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I've been researching computer automation systems, but everything I've found has been overkill for what I'm interested in. Can anyone help me control a lamp that is on my desk, plugged in the wall beneath the desk, with my computer (also on the desk, usually).

What got me thinking is that I have the lamp plugged into a Belkin extension cord/surge protector that came with a wireless switch that toggles the power going to 6 of the eight sockets. Can I somehow hook my computer into this?

I'm not too afraid to get into some wiring type thing, but do have a somewhat limited budget. It'd also be cool to get a dimmer in the loop too.

aha. after more research, I have realized what I'm looking for is instructions for a DIY version of this that won't look so ugly, and that I can build a UI for rather than shortcuts.

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Is your computer plugged into one of the 6 controlled sockets? –  Troggy Dec 3 '09 at 22:45
    
no. i guess it could be. why does that matter? –  nona urbiz Dec 3 '09 at 22:50
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Best use of the 'lamp' tag ever? –  djhowell Dec 3 '09 at 22:59
    
@nona: Well you mentioned wanting to control it and I thought you can't really "turn on" the circuit if the computer you want to control it with is located in those sockets that are currently off. And a dimmer switch might do weird things to devices plugged in other than the lamp if it dimmed all 6 sockets. I was just trying to get a better idea of how you had it setup. –  Troggy Dec 3 '09 at 23:17
    
makes sense. i thought you were approaching it from the other direction, that you thought it should be plugged in the same circuit, and was very confused. sorry about that. its definitely not. as for the dimmer, i was imagining something i plugged into the power strip, and plugged the lamp into, but thats an interesting point. i could always move this project to another, single socket. –  nona urbiz Dec 3 '09 at 23:23

5 Answers 5

I'd go with an Arduino, a relay and some soldering / coding. http://www.arduino.cc/cgi-bin/yabb2/YaBB.pl?num=1252517327

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looks intriguing, and far beyond me. anywhere simpler i can start? –  nona urbiz Dec 3 '09 at 23:13
    
Well, there's not a really "simple" tutorial about using relays with Arduinos (and microcontrollers in general) but if you have some money / christmas gifts openings, ask for an arduino "starter kit" like those that sparkfun sells : sparkfun.com/commerce/product_info.php?products_id=9284 There's also a nice tutorial about relays etc... on sparkfun's site : sparkfun.com/commerce/tutorial_info.php?tutorials_id=119 And if you never soldered etc..., look at all the sparkfuns beginner tutorials, they are perfect for beginners :) –  melka Dec 9 '09 at 0:07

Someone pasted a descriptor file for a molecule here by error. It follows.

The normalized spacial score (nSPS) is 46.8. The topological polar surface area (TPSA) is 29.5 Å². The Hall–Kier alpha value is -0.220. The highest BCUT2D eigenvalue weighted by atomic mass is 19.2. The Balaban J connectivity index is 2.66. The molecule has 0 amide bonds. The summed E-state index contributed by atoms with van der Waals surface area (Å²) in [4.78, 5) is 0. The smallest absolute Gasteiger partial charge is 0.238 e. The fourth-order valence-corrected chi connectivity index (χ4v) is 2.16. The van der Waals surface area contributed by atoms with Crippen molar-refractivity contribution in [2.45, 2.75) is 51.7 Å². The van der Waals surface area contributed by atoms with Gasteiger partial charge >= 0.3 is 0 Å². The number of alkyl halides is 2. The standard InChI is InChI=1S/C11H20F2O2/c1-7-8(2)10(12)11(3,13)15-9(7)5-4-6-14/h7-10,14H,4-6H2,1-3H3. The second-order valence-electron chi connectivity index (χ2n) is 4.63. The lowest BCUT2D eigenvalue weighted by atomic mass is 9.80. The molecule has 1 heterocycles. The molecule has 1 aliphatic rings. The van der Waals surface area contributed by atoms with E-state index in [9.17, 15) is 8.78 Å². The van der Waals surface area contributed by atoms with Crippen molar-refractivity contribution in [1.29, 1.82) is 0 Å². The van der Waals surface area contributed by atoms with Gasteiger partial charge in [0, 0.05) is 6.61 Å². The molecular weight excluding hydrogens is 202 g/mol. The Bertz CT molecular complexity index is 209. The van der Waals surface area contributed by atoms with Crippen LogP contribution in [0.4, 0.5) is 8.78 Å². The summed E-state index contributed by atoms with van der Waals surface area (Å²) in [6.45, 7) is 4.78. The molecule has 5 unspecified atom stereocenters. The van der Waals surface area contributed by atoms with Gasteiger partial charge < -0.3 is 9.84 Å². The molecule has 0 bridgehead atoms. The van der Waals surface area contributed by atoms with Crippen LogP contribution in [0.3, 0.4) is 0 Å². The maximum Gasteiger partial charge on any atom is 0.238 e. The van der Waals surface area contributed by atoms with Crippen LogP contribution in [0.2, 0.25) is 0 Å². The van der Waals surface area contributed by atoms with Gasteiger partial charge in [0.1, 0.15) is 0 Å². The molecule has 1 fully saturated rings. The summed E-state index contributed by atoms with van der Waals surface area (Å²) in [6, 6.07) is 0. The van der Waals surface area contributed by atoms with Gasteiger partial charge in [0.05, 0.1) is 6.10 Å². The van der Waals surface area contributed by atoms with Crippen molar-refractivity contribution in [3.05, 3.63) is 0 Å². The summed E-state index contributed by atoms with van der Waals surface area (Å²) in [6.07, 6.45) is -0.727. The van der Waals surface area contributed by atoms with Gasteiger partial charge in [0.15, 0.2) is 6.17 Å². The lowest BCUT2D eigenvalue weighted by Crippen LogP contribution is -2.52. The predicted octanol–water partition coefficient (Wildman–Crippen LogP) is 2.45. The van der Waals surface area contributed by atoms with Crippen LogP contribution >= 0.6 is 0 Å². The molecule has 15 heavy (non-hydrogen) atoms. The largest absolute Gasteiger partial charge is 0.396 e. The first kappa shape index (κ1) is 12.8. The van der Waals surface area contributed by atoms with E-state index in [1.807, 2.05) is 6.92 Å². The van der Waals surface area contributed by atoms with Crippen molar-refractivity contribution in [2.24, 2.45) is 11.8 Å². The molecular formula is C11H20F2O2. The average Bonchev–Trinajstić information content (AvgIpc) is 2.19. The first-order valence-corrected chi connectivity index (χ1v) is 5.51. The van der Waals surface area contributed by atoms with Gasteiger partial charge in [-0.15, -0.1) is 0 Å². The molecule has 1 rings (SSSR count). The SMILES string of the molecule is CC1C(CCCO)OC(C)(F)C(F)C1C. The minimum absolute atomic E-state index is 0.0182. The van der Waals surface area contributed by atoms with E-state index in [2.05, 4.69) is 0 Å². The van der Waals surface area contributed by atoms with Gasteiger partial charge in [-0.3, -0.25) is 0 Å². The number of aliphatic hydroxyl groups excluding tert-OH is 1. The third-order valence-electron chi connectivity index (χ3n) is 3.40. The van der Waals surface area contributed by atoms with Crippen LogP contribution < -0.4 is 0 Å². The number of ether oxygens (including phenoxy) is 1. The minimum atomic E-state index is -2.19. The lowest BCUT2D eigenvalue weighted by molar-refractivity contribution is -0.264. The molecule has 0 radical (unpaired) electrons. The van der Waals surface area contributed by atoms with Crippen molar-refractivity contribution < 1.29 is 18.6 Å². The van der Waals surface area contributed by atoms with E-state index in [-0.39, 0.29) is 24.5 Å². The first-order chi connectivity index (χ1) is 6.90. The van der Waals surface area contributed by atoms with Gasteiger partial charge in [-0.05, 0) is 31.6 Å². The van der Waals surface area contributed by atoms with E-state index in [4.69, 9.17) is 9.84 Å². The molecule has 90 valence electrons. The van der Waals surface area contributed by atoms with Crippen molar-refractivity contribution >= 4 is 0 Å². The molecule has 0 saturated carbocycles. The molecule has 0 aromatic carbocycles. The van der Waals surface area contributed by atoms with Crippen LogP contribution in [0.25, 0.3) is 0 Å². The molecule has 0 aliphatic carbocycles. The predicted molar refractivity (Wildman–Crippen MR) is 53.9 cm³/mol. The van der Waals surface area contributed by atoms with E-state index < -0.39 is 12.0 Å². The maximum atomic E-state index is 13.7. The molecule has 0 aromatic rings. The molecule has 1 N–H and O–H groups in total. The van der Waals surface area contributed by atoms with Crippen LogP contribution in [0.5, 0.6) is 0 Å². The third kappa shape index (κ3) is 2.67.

This will get me downvoted for sure, but you could always plug the lamp into a clapper and play back clapping sounds :)

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+1 for ingenuity - I like it! –  Jared Harley Dec 4 '09 at 4:25
    
:) very clever, but alas, not a right fit –  nona urbiz Dec 4 '09 at 4:36

The USB INSTEON PowerLinc Controller is a stand-alone home automation interface for controlling lights, appliances, heating/air conditioning systems and alarm systems.

alt text

The cheaper solution involves wiring (illustrated tutorial):

DIY is the way: USB controlled power strip

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I'm not 100% sure if I understand the powerlinc, it seems as though it only works with Insteon compatible devices? The DIY seems a bit more like what I'm looking for, but I want to be able to turn on and off the sockets from my computer, not have them do what my computer does. –  nona urbiz Dec 3 '09 at 23:01

Well, the hardest part about what you're currently suggesting is that working with AC voltages is both non-trivial and potentially dangerous if you don't know what you are doing. That being said, I would further melka's suggestion to use an Arduino, but not for controlling an AC lamp. Use it to control a DC lamp, which you can build yourself with some LEDs.

Here is a good Arduino tutorial that you can look through to give you some ideas of what you can do. Basically what you would do is use the Arduino as a control interface between your PC and the LEDs. The Arduino could receive commands via a serial/USB connection, and turn on/off/adjust/blink/flash/etc. as many LEDs as you design your circuit for.

The tutorial above is written by a UK electronics supplier based on their kits, but similar kits & components are available from several suppliers. If you need recommendations, let us know which country you live in.

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You could also use x10 home automation devices. Though I think that the microcontroller and serial port is a cooler solution.

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